Garmin Will Charge You An Extra $650 To Buy Its Luxury Smartwatch Collection In A Wooden Box

Garmin Will Charge You An Extra $650 To Buy Its Luxury Smartwatch Collection In A Wooden Box

Garmin’s MARQ line was designed to bridge the gap between highly functional smartwatches and luxury timepieces made with high-end materials. And for those who’ve struggled with choosing which design to splurge $2,000+ on, Garmin has now packaged almost the entire line in a fancy wooden box that will set you back $US10,000 ($14,400) for the entire lot.

At first glance, it seems like a bargain, as companies will often bundle multiple products together and sell them at a cheaper price to consumers. But that’s not the case here. Pricing for the MARQ line still sits at $US2,500 ($3,600) for the Driver, $US1,950 ($2,808) for the Aviator, $US1,850 ($2,664) for the Captain, $US1,750 ($2,520) for the Adventurer, and $US1,500 ($2,160)+ ($2,160) for the Athlete. Buy all five separately and you’ll be paying $US9,550 ($13,752), which means that somehow the wooden box for the Limited-edition Signature Set adds $US450 ($648) to the price tag.

Photo: Garmin

Even if you factor in that each set comes individually numbered with a signed letter from Garmin CEO Cliff Pemble congratulating you on your investment, and that just 100 of these sets are being made, that extra $US450 ($648) surcharge is hard to swallow. Let’s be frank here, you’re probably not going to hand any of these watches over to your grandkids one day like a Rolex or a Tag Heuer, even in a fancy wooden box they’re not going to appreciate in value over the years. In fact, five years from now the technology will feel so outdated that even selling these on eBay is going to be a challenge.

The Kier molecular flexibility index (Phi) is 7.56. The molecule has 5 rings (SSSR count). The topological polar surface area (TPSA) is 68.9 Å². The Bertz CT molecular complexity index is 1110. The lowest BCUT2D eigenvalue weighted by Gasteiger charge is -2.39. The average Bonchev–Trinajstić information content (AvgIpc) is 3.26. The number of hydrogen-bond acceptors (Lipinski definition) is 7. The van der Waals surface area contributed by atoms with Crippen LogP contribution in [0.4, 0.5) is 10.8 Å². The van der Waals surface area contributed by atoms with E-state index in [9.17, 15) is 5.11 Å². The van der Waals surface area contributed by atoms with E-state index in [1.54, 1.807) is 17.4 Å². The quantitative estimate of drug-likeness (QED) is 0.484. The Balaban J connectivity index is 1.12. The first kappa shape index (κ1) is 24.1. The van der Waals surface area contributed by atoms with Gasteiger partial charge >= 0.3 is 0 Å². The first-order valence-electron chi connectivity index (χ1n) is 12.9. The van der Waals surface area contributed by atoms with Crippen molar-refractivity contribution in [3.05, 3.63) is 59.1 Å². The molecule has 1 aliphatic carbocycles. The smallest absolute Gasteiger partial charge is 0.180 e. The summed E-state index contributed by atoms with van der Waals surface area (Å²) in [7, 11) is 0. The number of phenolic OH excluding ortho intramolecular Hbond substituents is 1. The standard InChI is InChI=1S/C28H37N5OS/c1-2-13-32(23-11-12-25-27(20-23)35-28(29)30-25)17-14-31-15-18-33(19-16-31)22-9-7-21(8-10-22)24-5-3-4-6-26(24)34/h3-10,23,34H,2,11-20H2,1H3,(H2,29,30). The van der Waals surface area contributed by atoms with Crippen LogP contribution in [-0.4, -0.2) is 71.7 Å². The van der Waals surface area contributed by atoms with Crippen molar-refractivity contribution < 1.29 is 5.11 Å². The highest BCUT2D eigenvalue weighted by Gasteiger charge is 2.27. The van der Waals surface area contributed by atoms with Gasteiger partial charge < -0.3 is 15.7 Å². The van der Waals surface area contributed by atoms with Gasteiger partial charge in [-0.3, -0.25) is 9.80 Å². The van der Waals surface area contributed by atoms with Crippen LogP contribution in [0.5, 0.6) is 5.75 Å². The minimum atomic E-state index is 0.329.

Making that price tag even harder to stomach was Garmin’s decision to go with an always-on reflective LCD screen for the MARQ line that, based on our testing, is almost impossible to see anywhere other than in direct sunlight. And while Garmin has certainly built expertise when it comes to packing functionality into a smartwatch, its software and user experience isn’t as polished as what you’d get from Apple or Google. You’d be better off buying yourself an Apple Watch for one wrist, and a Rolex Oyster Date for the other, if you’ve got $US10,000 ($14,400) to blow on some fancy wearables.